The Latest

Do You Listen to Others or to Yourself?

By Bill Knaus Ed.D. on February 04, 2011 in Science and Sensibility
Do you feel beaten down when someone throws a wet blanket on your ideas? Can you avoid this effect?

Why People Cling to Mythologies About Marriage, Part 2: Answers from 5 Studies and 30 Nations

By Bella DePaulo Ph.D. on February 04, 2011 in Living Single
Why do some people get defensive when myths about marriage and coupling are challenged? The first 5 studies from 30 nations only offered insights about men. It will take 2 more studies (the next post) to figure out the women.

How strong is your will power? The Psychology of Motivational Profiles

Find out how you are doing on different domains of motivation

Our Murky Crystal Ball

By Noam Shpancer Ph.D. on February 03, 2011 in Insight Therapy
As recent events in the Middle East show, our ability to predict the future is dismal. Yet our failures at the task don't seem to diminish our enthusiasm for it, or our self confidence.

The Founding Fathers on the Mubarak Crisis

By Derek Bickerton on February 03, 2011 in Strange Tongue
The Founding Fathers gave us very clear instructions about what America's foreign policy should be.  Why can't we just follow those instructions?  Those guys were a whole lot smarter than the people who rule us today!

Uncle Sam could want YOU and your DNA, too

By Jillian Theil on February 03, 2011 in Genetic Crossroads
A secretive group of scientific advisors recommends that the Department of Defense collect DNA from US soldiers, and gives little attention to the potential implications of such a practice.

Appeals Court Overturns Sentence Based on "Porn Gene"

By Pete Shanks on February 03, 2011 in Genetic Crossroads
When we ridicule a "gene of the week" we are usually pointing fingers at the press, or at scientists trying to exploit the press for publicity. But genetic hype can have important and very disturbing consequences. A case just came to light that might have cost someone two extra years or more in prison.

The Jersey Shore: Does dysfunction really make for good drama?

By Jeremy Clyman Psy.D on February 03, 2011 in Reel Therapy
What is the relationship between psychological dysfunction and reality television? I came across a recent Psychology Today post in which reality television shows like the increasingly popular "Jersey Shore" were cited as the epitome of mentally unhealthy living - not exactly an endorsment.

Writers Can Be Made, If Not Born

By Susan K Perry Ph.D. on February 03, 2011 in Creating in Flow
Born into a stifling upper-class social world, the little girl who became the famous author Edith Wharton was fascinated by stories, but she had a lot to overcome...

Aristotle on Amusement and the Good Life

By Michael W Austin on February 03, 2011 in Ethics for Everyone
Aristotle thought that it would be absurd to make amusing ourselves our highest aim in life. I think he was right.

"Dinner for one" and the Big Five

By Joachim I Krueger Ph.D. on February 03, 2011 in One Among Many
We have a few things to say about person perception and personality assessment, but we ask that you watch "Dinner for one" first. Thank you, YouTube.

I used to be fat: Chiseled physiques and healthy identities

By Jeremy Clyman Psy.D on February 03, 2011 in Reel Therapy
MTV has a new show called, "I used to be fat." As the title implies, each show follows an individual presenting as overweight and greatly dissatisfied with that fact.

Why Neurochemical Models Make No Sense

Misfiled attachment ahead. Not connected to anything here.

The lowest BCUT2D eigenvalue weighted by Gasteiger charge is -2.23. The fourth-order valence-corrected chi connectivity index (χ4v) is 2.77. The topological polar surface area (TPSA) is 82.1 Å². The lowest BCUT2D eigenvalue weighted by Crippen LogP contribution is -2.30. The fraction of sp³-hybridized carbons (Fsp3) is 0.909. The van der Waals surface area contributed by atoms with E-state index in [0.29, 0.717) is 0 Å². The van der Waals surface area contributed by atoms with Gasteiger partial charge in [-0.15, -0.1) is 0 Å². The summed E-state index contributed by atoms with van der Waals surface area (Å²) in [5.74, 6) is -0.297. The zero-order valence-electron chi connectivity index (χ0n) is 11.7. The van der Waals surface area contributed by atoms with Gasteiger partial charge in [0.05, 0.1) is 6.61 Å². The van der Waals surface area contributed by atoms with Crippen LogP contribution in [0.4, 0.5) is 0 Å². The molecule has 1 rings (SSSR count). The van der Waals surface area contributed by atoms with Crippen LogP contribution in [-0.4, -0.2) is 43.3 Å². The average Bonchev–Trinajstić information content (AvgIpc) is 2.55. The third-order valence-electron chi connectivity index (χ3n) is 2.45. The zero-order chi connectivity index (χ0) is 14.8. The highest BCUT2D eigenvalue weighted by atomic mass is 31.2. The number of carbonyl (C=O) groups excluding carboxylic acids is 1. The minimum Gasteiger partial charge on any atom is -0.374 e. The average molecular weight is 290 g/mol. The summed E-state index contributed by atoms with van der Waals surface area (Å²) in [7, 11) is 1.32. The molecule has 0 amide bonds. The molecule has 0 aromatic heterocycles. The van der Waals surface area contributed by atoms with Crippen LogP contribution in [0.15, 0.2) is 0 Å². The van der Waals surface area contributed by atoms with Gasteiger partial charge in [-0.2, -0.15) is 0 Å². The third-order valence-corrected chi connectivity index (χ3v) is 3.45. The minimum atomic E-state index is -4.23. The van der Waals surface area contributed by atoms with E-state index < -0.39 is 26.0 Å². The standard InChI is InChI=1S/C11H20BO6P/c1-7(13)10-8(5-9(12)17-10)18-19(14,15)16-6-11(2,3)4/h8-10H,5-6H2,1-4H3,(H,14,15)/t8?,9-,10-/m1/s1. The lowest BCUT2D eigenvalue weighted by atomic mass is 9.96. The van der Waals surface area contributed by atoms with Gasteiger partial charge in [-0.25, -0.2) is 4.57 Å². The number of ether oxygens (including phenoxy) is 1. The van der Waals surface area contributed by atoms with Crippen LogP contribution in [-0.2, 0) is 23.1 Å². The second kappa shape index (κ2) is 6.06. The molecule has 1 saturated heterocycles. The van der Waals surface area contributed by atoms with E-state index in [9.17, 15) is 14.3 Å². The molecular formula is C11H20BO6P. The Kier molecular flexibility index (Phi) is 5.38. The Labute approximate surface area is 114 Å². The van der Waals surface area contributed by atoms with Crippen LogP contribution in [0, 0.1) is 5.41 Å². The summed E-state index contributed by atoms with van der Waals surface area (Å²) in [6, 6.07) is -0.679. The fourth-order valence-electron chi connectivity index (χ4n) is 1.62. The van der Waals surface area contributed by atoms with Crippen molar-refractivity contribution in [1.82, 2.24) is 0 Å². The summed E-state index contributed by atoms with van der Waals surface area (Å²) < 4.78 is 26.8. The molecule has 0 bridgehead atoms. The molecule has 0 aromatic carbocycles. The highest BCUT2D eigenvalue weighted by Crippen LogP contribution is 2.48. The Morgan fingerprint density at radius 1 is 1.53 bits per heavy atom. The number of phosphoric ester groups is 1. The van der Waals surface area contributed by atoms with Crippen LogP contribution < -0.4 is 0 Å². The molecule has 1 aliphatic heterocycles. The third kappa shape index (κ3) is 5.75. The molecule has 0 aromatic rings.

By Stanton Peele on February 03, 2011 in Addiction in Society
People claim they can explain addiction through brain models and images. They cannot. They can only offer a good yarn about why addicts, incuding those who quit or reduce use, behave as they do.

Superheroes Are Everywhere in the News

By Robin S. Rosenberg Ph.D. on February 03, 2011 in The Superheroes
The word superhero is used to inspire others to engage in prosocial behavior.

Mixed marriages

By Laurie Essig Ph.D. on February 03, 2011 in Love, Inc
Experts want to fix our sex lives, but should we let them?  Especially when their motive is more profit than pleasure?

Who's in Charge? Food and Control in Parenting

By Zanthe Taylor M.F.A. on February 03, 2011 in A Million Meals
Have people always been so worried about control? It's a constant theme and buzzword in modern society: we're worried about who controls us, whom we control, and whether, actually, we really have any control at all. In some ways this preoccupation seems a luxury of the modern and well-to-do: the average serf surely didn't spend his days pondering how much control he had.

Brain Study Reveals Secrets of Staying Madly in Love

By Adoree Durayappah-Harrison MAPP on February 03, 2011 in Thriving101
What's the secret to staying madly in love? Is it even possible to feel madly in love with someone after five, ten, twenty years together? Due to recent neurological research, we are a bit closer to answering these perplexing questions and demystifying the secrets behind achieving intense, lasting, romantic love.

Fear of Man's Best Friend: A Self-Help Strategy that Works

By Robert London MD on February 03, 2011 in Two-Minute Shrink
Unlike other phobias, such as fear of elevators or fear of flying, a dog phobia can be effectively cured by a motivated patient himself, using cognitive-behavioral therapy tools and techniques. All it takes is self-awareness, patience, time, and a willing friend with a dog.

The Girl with the Turquoise Scarf

By Jeffrey A. Kottler Ph.D. on February 03, 2011 in Change
A story of how helping someone in desperate need produced such transcendent experience for both people.

Is That What McDonald's Really Thinks of its Customers?

By Donna Flagg on February 03, 2011 in Office Diaries
What is going on with McDonald's and their new commercials? They make men look stupid and weak and women look manipulative and controlling.